I'm going to post early because my internet is a bit unreliable at the moment and there's a risk I might not be able to tomorrow (and it would be ridiculous if I didn't join in at all, what with me being a character from the book and all.)
When I watched the tv series before reading the book I was a bit freaked by the idea of the rapist as romantic hero, but when you read the book it's interesting how much Holtby stresses how much Carne is punished for what he did: firstly, his constant guilt (the bit about him not being able to enjoy a nice meal ever again because Muriel can't have one), the financial consequences, with his farm being ruined by the cost of the asylum, and finally his death - not a direct result of his wrongdoing in the book, but in the sense that fallen women are often 'punished' in Victorian novels by dying, his death feels retributive in sort of karmic terms. In a way, though, he still doesn't quite add up for me, because Holtby generally draws him as so noble and splendid, and yet, you know, rape; does she see it as the kind of mistake any man can make?
looking forward to this discussion. It's years since I read it, early teens, so I guess i've forgotten a lot, if I even registered it in the first place.
Interestingly, it was my dad who made me read it, on the grounds that all young girls should. Especially regarding Lydia being such a clever girl and denied an education because of the duties of her gender.
<Bluff old farmer dad (RIP) was a bit of a feminist, really>
oh he must also have loved it because of it showing the financial realities of farming (and possibly also because of the farmer character being all attractive and romantic) Sal.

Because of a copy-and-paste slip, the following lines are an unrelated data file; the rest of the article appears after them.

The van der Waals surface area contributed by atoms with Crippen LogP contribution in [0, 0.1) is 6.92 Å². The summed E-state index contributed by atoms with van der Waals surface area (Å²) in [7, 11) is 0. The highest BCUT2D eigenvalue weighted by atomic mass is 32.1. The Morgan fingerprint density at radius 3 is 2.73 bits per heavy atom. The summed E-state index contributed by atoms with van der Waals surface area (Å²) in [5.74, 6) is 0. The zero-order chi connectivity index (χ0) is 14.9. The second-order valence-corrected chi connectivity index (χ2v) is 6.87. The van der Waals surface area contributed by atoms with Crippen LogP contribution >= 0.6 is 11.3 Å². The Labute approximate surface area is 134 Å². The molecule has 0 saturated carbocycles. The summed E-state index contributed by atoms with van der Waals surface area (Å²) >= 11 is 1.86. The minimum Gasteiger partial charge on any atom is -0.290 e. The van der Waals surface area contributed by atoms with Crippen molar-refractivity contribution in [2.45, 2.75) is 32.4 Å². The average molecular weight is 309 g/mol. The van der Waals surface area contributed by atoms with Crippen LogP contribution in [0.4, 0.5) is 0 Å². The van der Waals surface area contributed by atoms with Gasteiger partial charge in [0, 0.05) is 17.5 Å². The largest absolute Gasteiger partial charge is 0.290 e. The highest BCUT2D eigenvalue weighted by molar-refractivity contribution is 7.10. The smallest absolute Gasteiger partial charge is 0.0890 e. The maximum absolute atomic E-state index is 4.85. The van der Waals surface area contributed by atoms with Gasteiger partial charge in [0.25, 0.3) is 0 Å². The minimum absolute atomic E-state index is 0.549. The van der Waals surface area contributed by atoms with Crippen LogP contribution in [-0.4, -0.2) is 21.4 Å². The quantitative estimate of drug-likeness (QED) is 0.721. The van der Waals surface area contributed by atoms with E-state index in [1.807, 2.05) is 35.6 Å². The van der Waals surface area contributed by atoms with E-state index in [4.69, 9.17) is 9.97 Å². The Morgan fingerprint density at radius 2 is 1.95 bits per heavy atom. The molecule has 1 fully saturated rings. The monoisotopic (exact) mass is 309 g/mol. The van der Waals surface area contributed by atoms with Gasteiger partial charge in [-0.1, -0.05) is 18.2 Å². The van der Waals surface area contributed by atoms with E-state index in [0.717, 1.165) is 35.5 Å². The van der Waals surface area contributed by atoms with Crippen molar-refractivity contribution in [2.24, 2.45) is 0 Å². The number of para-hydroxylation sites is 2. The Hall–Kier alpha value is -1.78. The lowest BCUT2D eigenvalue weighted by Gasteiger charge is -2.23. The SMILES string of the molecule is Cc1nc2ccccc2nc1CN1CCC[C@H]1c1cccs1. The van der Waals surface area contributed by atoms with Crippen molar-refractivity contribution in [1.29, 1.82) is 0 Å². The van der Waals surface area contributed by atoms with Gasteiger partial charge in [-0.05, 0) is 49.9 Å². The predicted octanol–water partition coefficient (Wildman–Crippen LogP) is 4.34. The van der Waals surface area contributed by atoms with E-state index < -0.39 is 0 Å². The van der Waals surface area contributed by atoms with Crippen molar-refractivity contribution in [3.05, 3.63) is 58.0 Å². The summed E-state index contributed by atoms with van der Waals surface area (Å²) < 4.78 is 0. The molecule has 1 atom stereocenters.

Holtby is really writing what she knows about, I think that's one of the book's greatest strengths.
Did anyone else pick up the acerbic reference to Cold Comfort Farm, where Carne's frivolous and pretentious SIL says 'How are your cows, what are their names, Graceless, Pointless and Feckless?' (except she gets it wrong). I read one of Holtby's earlier ones, Anderby Wold, after that, and realised it is definitely one of the books being lampooned by Gibbons in Cold Comfort Farm, so the ref to it in South Riding put in the mouth of a dislikeable character is Holtby's response to that.
I loved this book so much. Partly because I live in the East Riding (which "is" the South Riding) and she describes the area very well. The Virago edition has a painting of the Dales on the front which is COMPLETELY DIFFERENT <rage>
@ Sybil. Maybe that was my dad's reasoning. But it also struck very close to home for him. A childhood (female) friend of his was forced to leave school at 12 to look after the house and children after her mother died. She was very bright, but her brothers got the chances she didn't. I remember he mentioned what a waste it was many times. This would have been the 60's. The book is quite hot on girls' education & leftyism afair - as was my father. Sorry for making the discussion a bit personal. But at least I'm making the place look busy and it's all I can remember!